Share - a weekly assembly of audio/visual artists - New York City
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Pictures, videos and audio
Fri. August 13th
The Tech Jam: Anything Can Happen, and Usually Does
By AMANDA PETRUSICH
ON most Sunday nights Issue Project Room — a dark, narrow performance space less than a block from the ever-festering Gowanus Canal in Brooklyn — is occupied by a cabal of tinkerers. Crates of equipment in tow, they snake cables across the floor, joining laptops, projectors, video-game consoles, synthesizers and other devices into a throbbing, multimedia web.
By 9:30 p.m. on a recent Sunday the air was thick with sound: a dark-haired young man was curled over what looked like a vintage typewriter, unleashing sweet bell-like tones with each key strike. Across a folding table, someone delicately plucked a two-string guitar. An alarm clock was plugged into a power strip; an acoustic guitarist sat cross-legged on the floor circled by audio-effects pedals. The far wall was covered with glitchy, rushing images of a subway train. Pallid faces glowed green behind laptop screens.
This is Share, a weekly audiovisual event that invites musicians and video artists to collaborate in an exploratory, judgment-free jam. There is no stage and little structure; participants arrive, plug in, and play.
“It’s very much like a drum circle or a jazz session, except we’re explicitly accommodating high-tech artists,” said Geoff Matters, a founder of Share. “It’s a great place to meet peers, talk shop, get help with a piece of software, get feedback on a rhythm you’re developing, ask questions and see what people are up to in the media-arts scene.”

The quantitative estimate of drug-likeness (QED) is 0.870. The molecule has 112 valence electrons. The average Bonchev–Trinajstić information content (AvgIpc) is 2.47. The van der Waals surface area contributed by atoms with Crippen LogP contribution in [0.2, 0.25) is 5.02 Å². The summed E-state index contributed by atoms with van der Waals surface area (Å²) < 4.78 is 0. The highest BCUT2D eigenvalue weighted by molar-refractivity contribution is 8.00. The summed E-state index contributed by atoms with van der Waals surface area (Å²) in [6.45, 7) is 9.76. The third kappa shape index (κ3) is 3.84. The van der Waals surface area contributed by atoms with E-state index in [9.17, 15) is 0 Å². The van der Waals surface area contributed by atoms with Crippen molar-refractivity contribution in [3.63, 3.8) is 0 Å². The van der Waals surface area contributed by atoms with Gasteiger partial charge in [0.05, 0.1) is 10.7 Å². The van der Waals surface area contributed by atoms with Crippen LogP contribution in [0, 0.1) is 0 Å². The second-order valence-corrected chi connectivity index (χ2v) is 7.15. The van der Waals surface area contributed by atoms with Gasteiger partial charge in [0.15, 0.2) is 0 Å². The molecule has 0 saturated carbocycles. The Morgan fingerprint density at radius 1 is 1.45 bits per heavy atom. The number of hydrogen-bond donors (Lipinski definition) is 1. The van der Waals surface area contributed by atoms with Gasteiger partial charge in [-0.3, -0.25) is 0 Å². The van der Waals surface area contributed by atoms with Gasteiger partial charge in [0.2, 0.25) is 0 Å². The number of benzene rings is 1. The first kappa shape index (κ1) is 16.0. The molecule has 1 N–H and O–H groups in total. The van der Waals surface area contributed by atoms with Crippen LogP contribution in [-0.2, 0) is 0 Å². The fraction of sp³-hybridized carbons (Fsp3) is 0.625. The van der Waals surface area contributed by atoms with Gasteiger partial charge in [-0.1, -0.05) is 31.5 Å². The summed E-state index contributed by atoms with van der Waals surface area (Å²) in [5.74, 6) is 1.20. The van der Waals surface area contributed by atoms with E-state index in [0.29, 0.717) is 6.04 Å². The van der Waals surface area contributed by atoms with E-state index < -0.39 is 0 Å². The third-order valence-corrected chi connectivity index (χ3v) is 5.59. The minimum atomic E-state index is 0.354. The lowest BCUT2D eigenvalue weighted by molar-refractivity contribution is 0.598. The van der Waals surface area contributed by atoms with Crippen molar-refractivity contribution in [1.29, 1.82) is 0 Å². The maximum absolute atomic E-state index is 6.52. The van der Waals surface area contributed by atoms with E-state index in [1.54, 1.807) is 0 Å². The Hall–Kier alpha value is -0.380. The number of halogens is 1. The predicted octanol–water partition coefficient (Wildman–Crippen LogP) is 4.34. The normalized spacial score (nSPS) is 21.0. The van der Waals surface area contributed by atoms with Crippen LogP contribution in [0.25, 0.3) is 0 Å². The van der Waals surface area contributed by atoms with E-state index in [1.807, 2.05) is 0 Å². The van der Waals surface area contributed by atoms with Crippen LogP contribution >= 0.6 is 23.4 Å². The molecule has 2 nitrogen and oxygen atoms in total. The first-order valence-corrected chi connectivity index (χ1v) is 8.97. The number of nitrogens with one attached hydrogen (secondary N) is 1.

Thessia Machado, a Brazilian-born video and sound artist, cradled a de-tuned ukulele, which was being strummed by a round, rotating canvas “bow” clamped to the tabletop, a setup she calls “Vibralele.” Ms. Machado adjusted a knob on a homemade analog synthesizer named Symf. “Do you want to try it?” she asked, smiling.
Trying is the thing at Share, which, since it began in 2001, has cycled through a variety of homes and has spawned sister events in other cities, from San Diego to St. Petersburg, Russia. It is always presented without any direction, and on occasion a casual audience of onlookers will gather. “We don’t curate, full stop,” Mr. Matters said. “Whoever shows up is free to participate. We plug people in, and generally they’re playing together. Sometimes they choose to take turns, but we let the participants work it out themselves.”
Keiko Uenishi, a sound artist and Share volunteer who helps newcomers get properly connected, is proud of the event’s judge-not ethos. “We are encouraging people to make mistakes,” she said. “Mistakes are welcome.”
Most of the artists rely on nonverbal communication, and the jam can pulse, taking on a call-and-response feel, or meander, settling into a heady, probing drone. Steen Comer, a video artist from San Francisco, used customizable software to make his projection mutate in response to the music. It palpitated steadily, a flutter of purple on a white wall.
Mr. Matters said the sessions — which in recent weeks have ranged from three cellos and a drum machine to a sea of laptops — can vary wildly. “Lately, there have been people coming who have been very interested in walls of noise and the texture of noise,” he said. But Share is the people’s jam, and constraints — like genre or melody — are largely irrelevant. “It really is an open container. Whoever shows up to participate fills it with whatever they want.”
Correction by Share:
Geoff Matters is _not_ a sole founder of Share. He is one of three co-founders. The other two are: Daniel Smith (aka newclueless) and Rich Panciera (aka barry manalog &/or lloop)